What we think: New school testing misses key element

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The grades for Shelby County Public Schools were not good, but we shall see how this new system works out.

Like most everyone else, we are continuing to try to digest the results we read last week from the state’s new accountability tests for public schools.

Like Shelby County Superintendent James Neihof, we “continue to feel challenged” by what we saw.

Whether you think standardized testing works or whether this particular set of processes is appropriate, this is the system through which we for the foreseeable future will educate our students and evaluate our teachers and administrators.

In many ways, we think this system has some good ideas. We like that it focuses on the students being college or career ready – the ultimate goal, we always have avowed – we like that year-end unit tests are a component with the standardized tests, and we like that ultimately this system would allow for us to hold teachers accountable for the performance of their students.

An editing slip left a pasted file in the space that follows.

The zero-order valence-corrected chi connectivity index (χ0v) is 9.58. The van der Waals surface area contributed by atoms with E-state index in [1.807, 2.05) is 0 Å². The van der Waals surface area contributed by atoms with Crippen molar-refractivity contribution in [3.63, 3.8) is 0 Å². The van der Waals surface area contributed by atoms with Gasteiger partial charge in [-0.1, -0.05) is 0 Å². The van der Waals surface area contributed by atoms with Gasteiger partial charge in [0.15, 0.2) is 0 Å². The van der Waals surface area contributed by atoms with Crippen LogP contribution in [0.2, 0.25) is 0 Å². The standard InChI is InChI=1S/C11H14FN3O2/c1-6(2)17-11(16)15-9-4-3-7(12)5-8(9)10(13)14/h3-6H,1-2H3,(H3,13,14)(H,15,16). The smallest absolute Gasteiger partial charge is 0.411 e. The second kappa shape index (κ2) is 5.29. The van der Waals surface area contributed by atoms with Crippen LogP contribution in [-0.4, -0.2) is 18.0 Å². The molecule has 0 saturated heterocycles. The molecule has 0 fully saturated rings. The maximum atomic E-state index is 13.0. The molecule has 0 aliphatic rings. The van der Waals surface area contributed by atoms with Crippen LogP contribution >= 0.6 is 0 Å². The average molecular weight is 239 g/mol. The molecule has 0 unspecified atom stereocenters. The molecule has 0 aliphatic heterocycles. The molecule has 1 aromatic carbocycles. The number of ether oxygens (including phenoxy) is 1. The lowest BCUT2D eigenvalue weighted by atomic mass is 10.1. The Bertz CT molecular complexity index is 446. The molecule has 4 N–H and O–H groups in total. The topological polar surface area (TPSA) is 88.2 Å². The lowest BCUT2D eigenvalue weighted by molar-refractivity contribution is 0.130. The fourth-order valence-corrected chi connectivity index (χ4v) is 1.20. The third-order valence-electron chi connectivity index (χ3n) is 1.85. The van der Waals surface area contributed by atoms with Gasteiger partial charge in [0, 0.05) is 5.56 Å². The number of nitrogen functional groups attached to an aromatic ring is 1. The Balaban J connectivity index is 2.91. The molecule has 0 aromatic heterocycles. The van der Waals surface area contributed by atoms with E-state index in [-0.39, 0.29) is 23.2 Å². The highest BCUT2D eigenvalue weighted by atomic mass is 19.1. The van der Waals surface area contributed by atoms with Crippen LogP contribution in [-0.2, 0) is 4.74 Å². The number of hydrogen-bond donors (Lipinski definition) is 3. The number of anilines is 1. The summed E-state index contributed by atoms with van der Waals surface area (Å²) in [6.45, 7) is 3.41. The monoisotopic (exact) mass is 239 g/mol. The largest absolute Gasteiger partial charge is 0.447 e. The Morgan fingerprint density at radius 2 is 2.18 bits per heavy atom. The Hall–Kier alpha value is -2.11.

But until we get the hang of this, the process is going to be as painful as these scores posted by our schools in this first data set.

That we had only four proficient schools out of 12 – a testing issue caused the eighth grades of Collins and Shelby County high schools to be considered their own middle schools – would seem on face value to be unacceptable.

Because there were no Shelby schools that rated “distinguished,” a distinguished mastery of mathematics is not required to determine that two-thirds of our schools are considered to “need improvement,” with two of them scraping near the bottom of the 1,474-school heap.

The good news is that even if some of our schools aren’t doing the job, most of our older students are making the grade of being college and career ready, although not 100 percent, as is the school district’s goal.

We know that the Shelby County School Board, Mr. Neihof and his staff will bore into all this data and determine exactly where the gaps can be closed to ensure that our schools are in the near future among the most distinguished around.

We know they will look at a school or two on the list and model that performance.

They will do everything they can to ensure that our educational system becomes one of the state’s best.

But they can’t accomplish the one thing that would affect these test results more than anything else, the one thing that should be part of a comprehensive evaluation on any educational system:
For our schools to succeed, it’s the parents who hold the greatest potential for growth. Parents can adjust the environment, ensure proper focus and, ultimately, change the numbers.

In fact, parents can be the difference in the entire educational process, if only they would.

Until they do in Shelby County, don’t look for school grades to change precipitously.